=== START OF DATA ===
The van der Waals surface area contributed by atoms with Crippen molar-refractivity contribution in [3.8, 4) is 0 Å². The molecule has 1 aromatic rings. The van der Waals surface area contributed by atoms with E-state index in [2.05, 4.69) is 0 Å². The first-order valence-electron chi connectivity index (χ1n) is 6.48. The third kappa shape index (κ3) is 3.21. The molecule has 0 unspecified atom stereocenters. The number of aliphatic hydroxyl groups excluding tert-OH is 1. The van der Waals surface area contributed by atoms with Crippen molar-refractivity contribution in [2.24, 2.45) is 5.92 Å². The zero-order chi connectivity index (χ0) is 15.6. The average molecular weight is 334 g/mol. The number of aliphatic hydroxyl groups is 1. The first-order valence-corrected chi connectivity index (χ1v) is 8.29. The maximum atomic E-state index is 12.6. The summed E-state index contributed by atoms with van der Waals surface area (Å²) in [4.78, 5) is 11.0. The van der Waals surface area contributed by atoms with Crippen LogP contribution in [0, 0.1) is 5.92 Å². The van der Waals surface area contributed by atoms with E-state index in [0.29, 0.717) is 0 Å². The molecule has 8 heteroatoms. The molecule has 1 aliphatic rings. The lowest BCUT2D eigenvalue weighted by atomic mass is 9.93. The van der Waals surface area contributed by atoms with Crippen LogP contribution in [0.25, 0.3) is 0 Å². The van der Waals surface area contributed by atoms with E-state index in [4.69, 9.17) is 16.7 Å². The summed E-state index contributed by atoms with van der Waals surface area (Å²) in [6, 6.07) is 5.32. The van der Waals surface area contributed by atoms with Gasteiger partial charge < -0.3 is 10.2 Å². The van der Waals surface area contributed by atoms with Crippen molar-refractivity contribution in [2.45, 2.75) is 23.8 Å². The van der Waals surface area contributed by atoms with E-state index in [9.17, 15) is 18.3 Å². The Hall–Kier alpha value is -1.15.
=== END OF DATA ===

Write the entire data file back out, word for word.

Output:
The van der Waals surface area contributed by atoms with Crippen molar-refractivity contribution in [3.8, 4) is 0 Å². The molecule has 1 aromatic rings. The van der Waals surface area contributed by atoms with E-state index in [2.05, 4.69) is 0 Å². The first-order valence-electron chi connectivity index (χ1n) is 6.48. The third kappa shape index (κ3) is 3.21. The molecule has 0 unspecified atom stereocenters. The number of aliphatic hydroxyl groups excluding tert-OH is 1. The van der Waals surface area contributed by atoms with Crippen molar-refractivity contribution in [2.24, 2.45) is 5.92 Å². The zero-order chi connectivity index (χ0) is 15.6. The average molecular weight is 334 g/mol. The number of aliphatic hydroxyl groups is 1. The first-order valence-corrected chi connectivity index (χ1v) is 8.29. The maximum atomic E-state index is 12.6. The summed E-state index contributed by atoms with van der Waals surface area (Å²) in [4.78, 5) is 11.0. The van der Waals surface area contributed by atoms with Crippen LogP contribution in [0, 0.1) is 5.92 Å². The van der Waals surface area contributed by atoms with E-state index in [0.29, 0.717) is 0 Å². The molecule has 8 heteroatoms. The molecule has 1 aliphatic rings. The lowest BCUT2D eigenvalue weighted by atomic mass is 9.93. The van der Waals surface area contributed by atoms with Crippen LogP contribution in [0.25, 0.3) is 0 Å². The van der Waals surface area contributed by atoms with E-state index in [4.69, 9.17) is 16.7 Å². The summed E-state index contributed by atoms with van der Waals surface area (Å²) in [6, 6.07) is 5.32. The van der Waals surface area contributed by atoms with Gasteiger partial charge < -0.3 is 10.2 Å². The van der Waals surface area contributed by atoms with Crippen molar-refractivity contribution in [2.45, 2.75) is 23.8 Å². The van der Waals surface area contributed by atoms with E-state index in [9.17, 15) is 18.3 Å². The Hall–Kier alpha value is -1.15.